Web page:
• The Georgia Judicial Qualifications Commission, with the consent of the judge, made public the fact that it had privately reprimanded a judge but not the content of the reprimand; the report states that the matter originated with media reports that the judge had been arrested based on allegations he engaged in a physical altercation with his wife; subsequently, the judge and the prosecutor agreed that the charges would be dismissed based upon his pre-trial diversion agreement to attend marital and stress counseling. In re Weaver, Report of Disposition (Georgia Judicial Qualifications Commission July 18, 2012).
  • With the judge’s consent, in lieu of filing formal disciplinary proceedings, the Indiana Commission on Judicial Qualifications publicly admonished a judge for granting an ex parte motion for custody filed by a child’s maternal grandparents without notice to the non-custodial father or an opportunity for him to be heard. Public Admonition of Johnston (Indiana Commission on Judicial Qualifications July 5, 2012).
  • The Kentucky Supreme Court affirmed the Judicial Conduct Commission’s removal of a judge for (1) advocating at a county meeting that $500,000 donated by criminal defendants under a plea agreement be used to fund a water park; (2) making misstatements in an order; (3) establishing a special grand jury to discredit the judge-executive; (4) viewing videotapes regarding the sheriff’s investigation of the judge-executive; (5) presiding over 2 criminal cases that he had urged the state police to investigate and the commonwealth’s attorney to pursue; (6) urging the utility company to donate $12,500 for playground equipment at his children’s elementary school and raising funds for the equipment; and (8) removing an assistant public defender as counsel in cases without giving her an opportunity to be heard. Alred v. Judicial Conduct Commission, 395 S.W.3d 417 (Kentucky 2012).
  • Affirming the recommendation of the Judicial Tenure Commission, the Michigan Supreme Court removed a judge from office for (1) inappropriate financial transactions and practices, including misappropriating public funds; (2) failing to ensure that a business-attire policy was properly enforced and did not deny people access to the court; (3) knowingly rehiring an unqualified magistrate, misrepresenting that he was qualified, and requiring him to sign bench warrants, contrary to statute; (4) hiring her niece; and (5) making misrepresentations during the investigation and hearing, including lying under oath. In re James, 821 N.W.2d 144 (Michigan 2012).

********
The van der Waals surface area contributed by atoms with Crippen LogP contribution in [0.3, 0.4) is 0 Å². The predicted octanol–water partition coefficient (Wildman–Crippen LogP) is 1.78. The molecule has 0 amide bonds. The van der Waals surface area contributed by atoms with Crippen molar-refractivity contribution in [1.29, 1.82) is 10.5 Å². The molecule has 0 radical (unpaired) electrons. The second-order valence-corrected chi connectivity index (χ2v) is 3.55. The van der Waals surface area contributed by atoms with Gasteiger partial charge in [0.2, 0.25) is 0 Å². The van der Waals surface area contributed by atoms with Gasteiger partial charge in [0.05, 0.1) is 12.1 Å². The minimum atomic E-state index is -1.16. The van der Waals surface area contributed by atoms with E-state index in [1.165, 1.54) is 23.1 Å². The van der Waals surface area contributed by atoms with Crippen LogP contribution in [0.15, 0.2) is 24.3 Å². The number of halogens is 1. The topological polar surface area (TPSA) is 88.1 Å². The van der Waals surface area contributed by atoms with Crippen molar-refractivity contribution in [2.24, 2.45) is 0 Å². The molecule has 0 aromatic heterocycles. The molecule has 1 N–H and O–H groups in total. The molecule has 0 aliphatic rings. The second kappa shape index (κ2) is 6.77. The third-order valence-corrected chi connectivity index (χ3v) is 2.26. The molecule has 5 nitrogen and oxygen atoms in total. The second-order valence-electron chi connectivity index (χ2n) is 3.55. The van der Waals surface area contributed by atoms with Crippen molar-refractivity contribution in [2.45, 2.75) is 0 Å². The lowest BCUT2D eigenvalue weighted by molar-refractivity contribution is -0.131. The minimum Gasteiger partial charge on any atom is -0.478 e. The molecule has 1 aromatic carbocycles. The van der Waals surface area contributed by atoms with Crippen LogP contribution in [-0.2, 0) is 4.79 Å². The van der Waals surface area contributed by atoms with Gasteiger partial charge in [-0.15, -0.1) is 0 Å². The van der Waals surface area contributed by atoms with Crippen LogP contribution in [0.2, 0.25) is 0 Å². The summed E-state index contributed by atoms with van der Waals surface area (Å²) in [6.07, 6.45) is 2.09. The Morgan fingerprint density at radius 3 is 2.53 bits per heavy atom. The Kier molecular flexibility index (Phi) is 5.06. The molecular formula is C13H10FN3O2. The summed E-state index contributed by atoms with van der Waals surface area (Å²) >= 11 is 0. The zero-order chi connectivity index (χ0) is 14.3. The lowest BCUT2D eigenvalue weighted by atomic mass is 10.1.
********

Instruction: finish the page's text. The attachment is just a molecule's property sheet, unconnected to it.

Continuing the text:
• Based on a stipulation of facts and consent, the Oregon Supreme Court publicly censured a judge for a 16-month delay in issuing a decision in a divorce case. Inquiry Concerning Avera, 283 P.3d 923 (Oregon 2012).
  • The Pennsylvania Court of Judicial Discipline removed a former judge and barred him from serving in judicial office based on his guilty plea to charges that he had taken sexual liberties with 2 women appearing in his courtroom. In re Cioppa, 51 A.3d 923 (Pennsylvania Court of Judicial Discipline 2012).
  • The Pennsylvania Court of Judicial Discipline suspended a judge for 1 month without pay for failing to docket a citation received by her son and instructing her office manager not to docket it until the judge told her to do so; transferring the citation to another judge’s court in violation of county administrative rules that require a transfer order from the president judge; making false statements in a report to the president judge; and instructing her court manager to testify falsely at a deposition. In re Arnold, 51 A.3d 931 (Pennsylvania Court of Judicial Discipline 2012).
  • Pursuant to the judge’s agreement, the Tennessee Court of the Judiciary publicly reprimanded a judge for denying a motion to recuse in an order that recited facts that he should not have considered and accused the moving attorneys of misconduct. Re Gasaway (Tennessee Court of the Judiciary July 2, 2012).
  • Following a trial de novo, a Special Court of Review Appointed by the Texas Supreme Court publicly admonished a judge to use only names and titles when referring to individuals appearing in his courtroom and to refrain from referring to individuals’ appearance or parts of their body unless the reference was appropriate and necessary under the circumstances. In re Adams, Decision (Special Court of Review Appointed by the Texas Supreme Court July 3, 2012).